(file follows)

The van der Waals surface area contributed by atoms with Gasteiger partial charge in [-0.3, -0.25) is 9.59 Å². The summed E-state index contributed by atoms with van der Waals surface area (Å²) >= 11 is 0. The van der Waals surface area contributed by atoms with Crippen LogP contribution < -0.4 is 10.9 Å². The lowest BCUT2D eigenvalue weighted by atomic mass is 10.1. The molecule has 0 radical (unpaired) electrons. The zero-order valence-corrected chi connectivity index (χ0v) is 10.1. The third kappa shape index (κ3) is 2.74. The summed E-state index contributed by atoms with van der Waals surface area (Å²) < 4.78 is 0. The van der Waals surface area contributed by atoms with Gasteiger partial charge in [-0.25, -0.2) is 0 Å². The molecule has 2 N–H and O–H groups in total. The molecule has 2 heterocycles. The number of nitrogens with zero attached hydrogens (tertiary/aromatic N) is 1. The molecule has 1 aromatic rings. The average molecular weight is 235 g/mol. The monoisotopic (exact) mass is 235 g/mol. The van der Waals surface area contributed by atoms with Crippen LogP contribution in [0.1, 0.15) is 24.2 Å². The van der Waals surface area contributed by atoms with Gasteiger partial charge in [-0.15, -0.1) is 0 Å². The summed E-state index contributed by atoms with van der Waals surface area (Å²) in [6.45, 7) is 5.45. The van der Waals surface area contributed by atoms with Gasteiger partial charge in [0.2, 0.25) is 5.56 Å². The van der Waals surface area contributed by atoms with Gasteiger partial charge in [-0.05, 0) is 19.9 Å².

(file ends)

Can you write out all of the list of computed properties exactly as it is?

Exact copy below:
The van der Waals surface area contributed by atoms with Gasteiger partial charge in [-0.3, -0.25) is 9.59 Å². The summed E-state index contributed by atoms with van der Waals surface area (Å²) >= 11 is 0. The van der Waals surface area contributed by atoms with Crippen LogP contribution < -0.4 is 10.9 Å². The lowest BCUT2D eigenvalue weighted by atomic mass is 10.1. The molecule has 0 radical (unpaired) electrons. The zero-order valence-corrected chi connectivity index (χ0v) is 10.1. The third kappa shape index (κ3) is 2.74. The summed E-state index contributed by atoms with van der Waals surface area (Å²) < 4.78 is 0. The van der Waals surface area contributed by atoms with Gasteiger partial charge in [-0.25, -0.2) is 0 Å². The molecule has 2 N–H and O–H groups in total. The molecule has 2 heterocycles. The number of nitrogens with zero attached hydrogens (tertiary/aromatic N) is 1. The molecule has 1 aromatic rings. The average molecular weight is 235 g/mol. The monoisotopic (exact) mass is 235 g/mol. The van der Waals surface area contributed by atoms with Crippen LogP contribution in [0.1, 0.15) is 24.2 Å². The van der Waals surface area contributed by atoms with Gasteiger partial charge in [-0.15, -0.1) is 0 Å². The summed E-state index contributed by atoms with van der Waals surface area (Å²) in [6.45, 7) is 5.45. The van der Waals surface area contributed by atoms with Gasteiger partial charge in [0.2, 0.25) is 5.56 Å². The van der Waals surface area contributed by atoms with Gasteiger partial charge in [-0.05, 0) is 19.9 Å².